Pharisees OConnor, M. John-Patrick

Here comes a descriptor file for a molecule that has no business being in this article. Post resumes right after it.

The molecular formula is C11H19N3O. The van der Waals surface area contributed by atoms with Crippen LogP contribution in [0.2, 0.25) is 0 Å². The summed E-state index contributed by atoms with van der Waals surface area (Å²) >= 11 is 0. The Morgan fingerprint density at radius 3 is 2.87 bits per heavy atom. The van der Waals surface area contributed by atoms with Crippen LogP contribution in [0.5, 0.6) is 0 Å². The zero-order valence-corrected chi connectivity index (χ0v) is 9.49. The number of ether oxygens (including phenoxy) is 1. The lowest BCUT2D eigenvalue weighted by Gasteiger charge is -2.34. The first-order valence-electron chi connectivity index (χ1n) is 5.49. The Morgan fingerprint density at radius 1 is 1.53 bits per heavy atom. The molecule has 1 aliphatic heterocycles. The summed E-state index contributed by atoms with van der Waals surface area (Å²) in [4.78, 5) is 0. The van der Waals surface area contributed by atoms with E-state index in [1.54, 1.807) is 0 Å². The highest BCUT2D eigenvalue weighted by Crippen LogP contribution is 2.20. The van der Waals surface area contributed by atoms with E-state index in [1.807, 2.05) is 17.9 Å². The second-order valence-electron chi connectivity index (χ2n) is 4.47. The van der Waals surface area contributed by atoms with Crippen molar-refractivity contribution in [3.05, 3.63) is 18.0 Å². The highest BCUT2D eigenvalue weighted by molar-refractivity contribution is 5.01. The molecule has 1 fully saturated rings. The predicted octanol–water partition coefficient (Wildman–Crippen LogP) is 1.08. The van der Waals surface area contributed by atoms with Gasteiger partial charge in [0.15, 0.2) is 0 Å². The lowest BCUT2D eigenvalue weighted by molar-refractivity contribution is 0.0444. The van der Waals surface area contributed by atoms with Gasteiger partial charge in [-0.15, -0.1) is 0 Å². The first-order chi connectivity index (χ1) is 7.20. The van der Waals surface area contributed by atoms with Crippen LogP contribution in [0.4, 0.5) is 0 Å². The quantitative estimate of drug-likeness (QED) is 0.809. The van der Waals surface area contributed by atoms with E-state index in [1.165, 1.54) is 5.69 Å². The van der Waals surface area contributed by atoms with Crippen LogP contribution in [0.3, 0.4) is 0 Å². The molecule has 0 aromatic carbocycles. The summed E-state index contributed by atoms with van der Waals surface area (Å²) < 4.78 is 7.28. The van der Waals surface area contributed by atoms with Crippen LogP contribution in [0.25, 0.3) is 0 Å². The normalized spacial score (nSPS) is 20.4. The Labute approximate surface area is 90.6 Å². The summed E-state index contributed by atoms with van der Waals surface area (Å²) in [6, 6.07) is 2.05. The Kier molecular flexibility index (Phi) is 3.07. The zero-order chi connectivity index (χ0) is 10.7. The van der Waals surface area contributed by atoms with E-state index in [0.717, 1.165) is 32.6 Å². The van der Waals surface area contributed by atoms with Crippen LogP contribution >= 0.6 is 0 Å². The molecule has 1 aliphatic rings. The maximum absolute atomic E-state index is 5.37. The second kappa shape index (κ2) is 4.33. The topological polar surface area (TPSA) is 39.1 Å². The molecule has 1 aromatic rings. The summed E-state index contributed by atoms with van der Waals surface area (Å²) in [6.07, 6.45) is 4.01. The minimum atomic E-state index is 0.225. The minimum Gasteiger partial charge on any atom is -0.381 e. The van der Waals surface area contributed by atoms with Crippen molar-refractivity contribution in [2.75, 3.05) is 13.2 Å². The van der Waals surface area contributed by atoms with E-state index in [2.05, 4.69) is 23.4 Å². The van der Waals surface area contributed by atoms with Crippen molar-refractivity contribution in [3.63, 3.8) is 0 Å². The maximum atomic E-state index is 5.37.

The Pharisees are an early Jewish sect dating from the late Hellenistic period to the end of the first century CE. Our primary evidence for this group derives from the Jewish historian Josephus (d. ca 100 CE), early Christian literature, and the later Tannaitic literature. According to Josephus (War 2.8; Ant. 13.5.9; 13.10.6; 18.1.2-6), the Pharisees are one of three "philosophical sects" of the Jews, who "are friendly to one another, and are for the exercise of concord, and regard for the public" (War 2.8.14; trans. Whiston). The group appears to have formed sometime during the Hasmonean period (ca. 140 BCE) as an influential party among a majority of the Jewish people. As a political entity, they appear to have gained popularity in response to the Sadducees and the Hasmonean High Priest John Hyrcanus, securing political leverage under Salome Alexandra. The Gospel sources offer a polemical portrayal of the Pharisees at odds with the early Jesus movement (Matthew 23:1-39), often engaging in ritualistic dispute with Jesus and his disciples (Mark 7:1-23). In other early Christian sources, the apostle Paul identifies himself with the Pharisees (Acts 22:3; 23:6; Philippians 3:5; Galatians 1:14), and elsewhere, is depicted as actively persecuting members of the early Jesus movement (Acts 8:1-3). In these sources, a positive portrayal of the Pharisees may be found in the figure of Gamaliel (Acts 5:34-42), who persuades the Sanhedrin to show mercy to followers of Jesus. The term Pharisee may derive from the Hebrew word "to separate" (perushim); however, this etymology has been recently questioned (Rivkin, "Who Were the Pharisees?"). The sectarian boundaries of the Pharisees were determined by a commitment to food and purity rituals laid out in Oral (e.g., "tradition of the fathers") and Written (e.g., the Torah) traditions. Their belief system consists of monotheism, an afterlife (of both reward and punishment), the immortality of the soul (especially in contrast to the Sadducees), and resurrection for the righteous. In the literary evidence, Pharisees are often characterized as the leading experts in interpreting the law and, according to Josephus, less stringent in rendering punitive judgement than the Sadducees.
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